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Archive for December 3rd, 2007

Crater of Diamonds

Monday, December 3rd, 2007

Crater of DiamondsThe Crater of Diamonds is a state park in Arkansas where, for the price of admission, one can enter and spend the day Fossicking for diamonds.

The Crater of diamonds is the only publicly available diamond bearing deposit available to the public and some very notable diamonds have been discovered there by people just there for the day to have a bit of fun.

The State Park is located near Murfreesboro which is just south of Hot Springs in Pike County, Arkansas. The park is open throughout the year.

The Crater of Diamonds volcanic pipe is part of a 95 million-year-old eroded volcano. The prior activity from this long dead volcano brought the diamonds to the surface. The diamonds had crystallized in the cratonic root of the continent long before, and were sampled by the magma as it rose to the surface.

The Park website is available at:

Some of the most notable diamonds found at the Crater of Diamonds Park include:

1917 Lee J. Wagner of the Arkansas Diamond Company - 17.86 carats (3.572 g), exceptional canary yellow (the uncut gem is on display in the National Museum of Natural History)
1924 The Uncle Sam - at 40.23 carats (8.046 g), the largest diamond ever discovered in North America
1962 The Star of Murfreesboro 34.25 carats (6.850 g)
1978 Betty Lamle - 8.61 carat “Lamle Diamond” (third largest found since 1972)
1981 Carroll Blankenship - 8.82 carat “Star of Shreveport” (second largest found since 1972)
1990 Shirley Strawn - 3.09 carat “Strawn-Wagner Diamond” - cut to 1.09 carats in 1997, and graded a “perfect” 0/0/0 by the American Gem Society in 1998, making it the first diamond ever to receive such an AGS grading. Currently on exhibit at the park.
1991 Joe Fedzora - 6.23 carat “Bleeding Heart Diamond” - brownish yellow
1997 Richard Cooper - 6.72 carat “Cooper Diamond” - unusual deep purplish-brown.
2006 Marvin Culver - 4.21 carats “Okie Dokie Diamond” - deep canary yellow and flawless. Seen on Today Show, MSNBC, Inside Edition and Travel Channel and published in Lost Treasure magazine (twice), Western and Eastern Treasures magazine, Mineralogical Record and Rocks & Minerals. Arguably the most publicized diamond from the Crater.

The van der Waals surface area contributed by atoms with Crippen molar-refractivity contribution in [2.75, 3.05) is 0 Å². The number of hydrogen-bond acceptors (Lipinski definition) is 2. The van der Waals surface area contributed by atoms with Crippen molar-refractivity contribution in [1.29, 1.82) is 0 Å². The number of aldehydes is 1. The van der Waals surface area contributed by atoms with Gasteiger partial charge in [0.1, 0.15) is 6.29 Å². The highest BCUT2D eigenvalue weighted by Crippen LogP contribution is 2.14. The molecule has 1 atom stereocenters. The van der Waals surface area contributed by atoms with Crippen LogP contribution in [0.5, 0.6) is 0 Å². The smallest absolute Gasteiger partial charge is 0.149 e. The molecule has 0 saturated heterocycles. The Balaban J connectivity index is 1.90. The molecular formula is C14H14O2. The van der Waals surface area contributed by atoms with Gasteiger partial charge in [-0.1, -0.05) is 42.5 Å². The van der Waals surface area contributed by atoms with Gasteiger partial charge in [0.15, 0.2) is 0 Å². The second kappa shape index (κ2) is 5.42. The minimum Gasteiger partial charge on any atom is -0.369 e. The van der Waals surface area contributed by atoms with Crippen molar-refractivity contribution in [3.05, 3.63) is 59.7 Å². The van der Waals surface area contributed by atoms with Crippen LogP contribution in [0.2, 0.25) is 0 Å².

2006 Bob Wehle - 5.47 carat “Sunshine Diamond” - deep canary yellow and flawless.
2006 Donald and Brenda Roden - 6.35 carat “Roden Diamond” — honey-brown.
2007 Eric Blake - 3.93 carats (786 mg), tea-colored
2007 Chad Johnson - 4.38 carats (876 mg) tea-colored diamond

The Crater of Diamonds is indeed a great place to visit and, who knows, you might find the diamond of a lifetime there!

Price for Carbonado Brazil Diamonds

Monday, December 3rd, 2007

Price for Carbonado Brazil DiamondsThe price for Carbonado Brazil Diamonds does not change very much. The substance known as Carbonate or Carbon diamonds was first discovered in Brazil during the 1840s and is generally found in small irregular lumps of a dark grey or black color.

The name Carbonado is a misnomer as chemically the substance is clearly a diamond and a form of carbon,. Hence possibly its name.

Most of the carbonado found is in the province of Bahai in Brazil although some is also found in Borneo.

Although carbonado is a bit less dense than the ordinary diamond we know so well, it is much harder in fact and the hardest known substance in nature.

It is ideal for cutting diamonds therefore, much the same as Bort, which is a diamond substance too inferior for jewelry but quite suitable for industrial cutting.

Mostly Carbonado is used in drilling holes in rock for various reasons such as hole for explosives or as a prospecting activity.

Carbonado is quite unsuitable for jewelry as it contains numerous flaws and does not have anywhere near the same sparkle therefore.

Bort, on the other hand, is mostly used for stone saws, prospecting drills, emery-wheel dressers, wire dies, electrical jewels, small tools and crushed into a diamond paste powder and mixed with glue and used for grinding.

Some technical aspects of Carbonado as follows and are from C.B. Fitzgerald, M. Venkatesan, A.P. Douvalis and J.M.D. Coey of the Physics Department, Trinity College Dublin, Dublin 2, Ireland:

“Carbonados are porous polycrystalline diamonds of uncertain origin, which are found at locations in Bahia (NE Brazil) and in the Central African Republic. Their combination of extreme hardness and toughness is ideal for drilling and cutting tools. A variety of elements including Fe, Ni, Cu and Ag are associated with the diamonds.

Following a suggestion that Mn-doped diamond may be intrinsically ferromagnetic, we have analyzed six samples from Brazil which show some ferromagnetic moments. Scanning electron microscopy shows an inhomogeneous distribution of heavy metals and spectroscopy indicates that iron is present as native iron.

We find no evidence from the carbonados for the existence of transition-metal doped ferromagnetic carbon.”

The price for Carbonado Brazil diamonds is therefore somewhat immaterial for the purposes of diamonds as we know and love. They are only of importance to industrial companies requiring carbonado for industrial use.

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